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The Cranberry Almond Spinach Salad has a nice balance of sweet and sour plus chewiness from the dried cranberries and crunchiness of the toasted almonds.

Ingredients

  • 1 tablespoon butter
  • 3/4 cup slivered almonds
  • 1 pound spinach, rinsed and torn into bite-sized pieces or 1 box of pre-washed baby spinach
  • 1 cup dried cranberries
  • 2 tablespoons toasted sesame seeds
  • 2 tablespoons poppy seeds
  • 1/2 cup granulated sugar
  • 2 teaspoons minced onion
  • 1/4 teaspoon paprika
  • 1/4 cup white wine vinegar
  • 1/4 cup cider vinegar
  • 1/2 cup vegetable oil

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Source: this recipe is adapted from Jamie Oliver

Serves 8

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Spinach Salad with Candied Pecans

Originally, Michelle intended to serve the Chicken Paprikash with a side salad of Spinach with Pomegranate and Candied Pecans. However, Stella could not find pomegranate during the groceries shopping since it’s not in season. We made the salad without the pomegranate. The ruby red color of pomegranate is to tie with the Valentine’s Day color scheme.

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Here is some nutrition facts of pomegranate which Michelle found out:

  • it has been used as a traditional remedy for thousands of years
  • good source of Vitamin B5
  • when consume with the seeds, it is a high fiber source of food
  • some studies have shown that pomegranate juice may reduce LDL cholesterol, the bad cholesterol

Ingredients

  • 2 bunches spinach, washed and stems removed or 1 small package of baby spinach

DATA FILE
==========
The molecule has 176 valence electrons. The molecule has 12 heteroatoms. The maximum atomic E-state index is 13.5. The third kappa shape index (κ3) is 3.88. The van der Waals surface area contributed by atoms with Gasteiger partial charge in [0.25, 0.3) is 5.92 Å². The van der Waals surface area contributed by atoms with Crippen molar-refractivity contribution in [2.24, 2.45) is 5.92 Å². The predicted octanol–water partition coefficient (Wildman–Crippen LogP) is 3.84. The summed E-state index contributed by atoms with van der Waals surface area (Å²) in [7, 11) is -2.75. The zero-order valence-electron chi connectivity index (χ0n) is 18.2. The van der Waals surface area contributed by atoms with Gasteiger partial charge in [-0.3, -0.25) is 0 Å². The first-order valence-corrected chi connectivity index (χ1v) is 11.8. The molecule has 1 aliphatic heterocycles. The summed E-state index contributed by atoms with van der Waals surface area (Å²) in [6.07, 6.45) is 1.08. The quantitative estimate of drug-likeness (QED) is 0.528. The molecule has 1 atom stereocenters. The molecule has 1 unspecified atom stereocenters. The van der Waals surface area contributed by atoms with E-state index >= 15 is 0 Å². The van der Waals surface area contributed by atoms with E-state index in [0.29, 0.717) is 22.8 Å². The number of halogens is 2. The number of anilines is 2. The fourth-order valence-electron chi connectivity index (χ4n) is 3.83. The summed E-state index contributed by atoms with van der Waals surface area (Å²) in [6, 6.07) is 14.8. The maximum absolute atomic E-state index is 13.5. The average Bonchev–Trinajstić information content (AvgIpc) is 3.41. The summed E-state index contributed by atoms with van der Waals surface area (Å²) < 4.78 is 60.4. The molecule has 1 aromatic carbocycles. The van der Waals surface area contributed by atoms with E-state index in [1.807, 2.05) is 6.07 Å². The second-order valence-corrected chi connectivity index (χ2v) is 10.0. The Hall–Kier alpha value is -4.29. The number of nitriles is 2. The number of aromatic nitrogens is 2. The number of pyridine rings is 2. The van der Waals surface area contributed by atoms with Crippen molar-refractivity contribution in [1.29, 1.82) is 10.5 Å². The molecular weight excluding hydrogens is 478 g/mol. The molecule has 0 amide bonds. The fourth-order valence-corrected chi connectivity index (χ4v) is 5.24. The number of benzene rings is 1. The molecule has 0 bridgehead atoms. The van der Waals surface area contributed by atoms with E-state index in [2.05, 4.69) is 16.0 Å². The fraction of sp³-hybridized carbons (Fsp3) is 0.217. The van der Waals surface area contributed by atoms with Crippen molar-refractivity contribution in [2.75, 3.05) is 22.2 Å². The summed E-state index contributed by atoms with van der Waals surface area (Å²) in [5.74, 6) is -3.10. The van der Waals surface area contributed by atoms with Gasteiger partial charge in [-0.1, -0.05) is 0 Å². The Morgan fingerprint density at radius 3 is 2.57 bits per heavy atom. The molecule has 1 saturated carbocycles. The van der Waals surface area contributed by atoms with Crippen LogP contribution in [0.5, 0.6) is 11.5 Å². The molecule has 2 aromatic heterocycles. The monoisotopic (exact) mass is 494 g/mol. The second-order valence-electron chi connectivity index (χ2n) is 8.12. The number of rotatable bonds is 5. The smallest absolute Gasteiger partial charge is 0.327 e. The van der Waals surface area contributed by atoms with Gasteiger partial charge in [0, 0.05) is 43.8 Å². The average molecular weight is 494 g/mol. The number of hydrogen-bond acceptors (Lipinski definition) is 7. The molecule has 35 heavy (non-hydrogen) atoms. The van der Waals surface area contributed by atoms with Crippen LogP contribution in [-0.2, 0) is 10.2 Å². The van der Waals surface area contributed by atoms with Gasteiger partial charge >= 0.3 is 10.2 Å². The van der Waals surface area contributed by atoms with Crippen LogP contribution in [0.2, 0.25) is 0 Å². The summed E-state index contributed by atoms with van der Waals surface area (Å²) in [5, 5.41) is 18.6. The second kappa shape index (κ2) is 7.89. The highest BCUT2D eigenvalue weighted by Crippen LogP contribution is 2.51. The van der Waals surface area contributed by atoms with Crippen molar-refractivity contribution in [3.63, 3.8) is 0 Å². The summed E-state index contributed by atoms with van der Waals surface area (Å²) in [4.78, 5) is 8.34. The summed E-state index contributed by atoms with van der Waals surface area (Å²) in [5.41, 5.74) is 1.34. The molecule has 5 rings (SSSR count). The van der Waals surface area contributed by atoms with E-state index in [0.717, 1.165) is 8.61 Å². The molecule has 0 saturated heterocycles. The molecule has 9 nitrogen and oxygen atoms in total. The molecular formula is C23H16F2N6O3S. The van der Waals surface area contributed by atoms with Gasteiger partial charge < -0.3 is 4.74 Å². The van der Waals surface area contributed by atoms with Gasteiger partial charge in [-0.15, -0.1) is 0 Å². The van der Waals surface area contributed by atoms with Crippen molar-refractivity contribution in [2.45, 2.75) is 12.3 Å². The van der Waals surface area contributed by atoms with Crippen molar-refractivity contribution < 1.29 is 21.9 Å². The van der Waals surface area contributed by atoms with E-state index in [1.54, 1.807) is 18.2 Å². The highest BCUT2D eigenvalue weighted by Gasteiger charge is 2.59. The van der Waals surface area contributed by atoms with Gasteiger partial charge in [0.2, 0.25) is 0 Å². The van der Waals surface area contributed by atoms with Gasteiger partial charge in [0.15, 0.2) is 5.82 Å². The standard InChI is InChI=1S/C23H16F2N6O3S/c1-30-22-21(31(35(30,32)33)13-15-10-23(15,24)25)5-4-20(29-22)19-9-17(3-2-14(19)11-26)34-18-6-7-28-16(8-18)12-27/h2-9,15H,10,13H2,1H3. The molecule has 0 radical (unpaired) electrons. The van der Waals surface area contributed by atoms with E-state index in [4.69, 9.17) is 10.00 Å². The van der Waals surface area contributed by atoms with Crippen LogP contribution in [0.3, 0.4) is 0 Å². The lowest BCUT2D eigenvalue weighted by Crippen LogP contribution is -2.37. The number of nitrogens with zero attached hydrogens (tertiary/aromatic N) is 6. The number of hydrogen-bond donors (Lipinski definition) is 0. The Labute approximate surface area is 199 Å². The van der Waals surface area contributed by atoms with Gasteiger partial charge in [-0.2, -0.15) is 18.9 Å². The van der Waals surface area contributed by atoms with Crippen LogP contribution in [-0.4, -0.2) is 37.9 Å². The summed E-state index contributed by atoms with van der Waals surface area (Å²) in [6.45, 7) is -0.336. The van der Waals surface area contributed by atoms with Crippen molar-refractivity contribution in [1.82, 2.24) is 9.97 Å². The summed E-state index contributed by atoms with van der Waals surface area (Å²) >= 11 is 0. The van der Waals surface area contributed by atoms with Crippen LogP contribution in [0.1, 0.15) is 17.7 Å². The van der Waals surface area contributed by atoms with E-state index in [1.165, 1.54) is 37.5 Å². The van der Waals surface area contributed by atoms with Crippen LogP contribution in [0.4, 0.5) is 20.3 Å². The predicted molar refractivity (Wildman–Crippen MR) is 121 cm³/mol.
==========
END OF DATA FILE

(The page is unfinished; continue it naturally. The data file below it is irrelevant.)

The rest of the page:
• 1/2 cup pomegranate seeds from 1 pomegranate (which we omitted)
  • 1/2 cup chopped pecans
  • thinly sliced apple or feta cheese (optional)
Vinaigrette
  • 1 tablespoon honey
  • 3 tablespoons red wine vinegar (original recipe asked for Balsamic vinegar but we do not any in the pantry)
  • 1/2 shallot, finely minced
  • pinch of salt
  • pinch of ground black pepper
  • 1/2 cup olive oil
Candied Pecans
  • 2 tablespoons butter
  • 3 tablespoons brown sugar
  • 1 cup pecans, rough chopped or halves
  • optional salt and pepper to taste

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Please note that the icing sugar should not be in the picture. Missing from the picture are most of the dressing ingredients.

Source: the vinaigrette is adapted from Rebar Modern Food Cookbook

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Brussels Sprouts and Kale Salad

For this community kitchen at Gilmore Park Church, Minoo had a theme of vegetarian dishes. In this kitchen, Minoo wanted to introduce Brussels sprouts which is in season during winter time.

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There were two Brussels sprouts dishes planned for this kitchen; a salad and a warm side dish.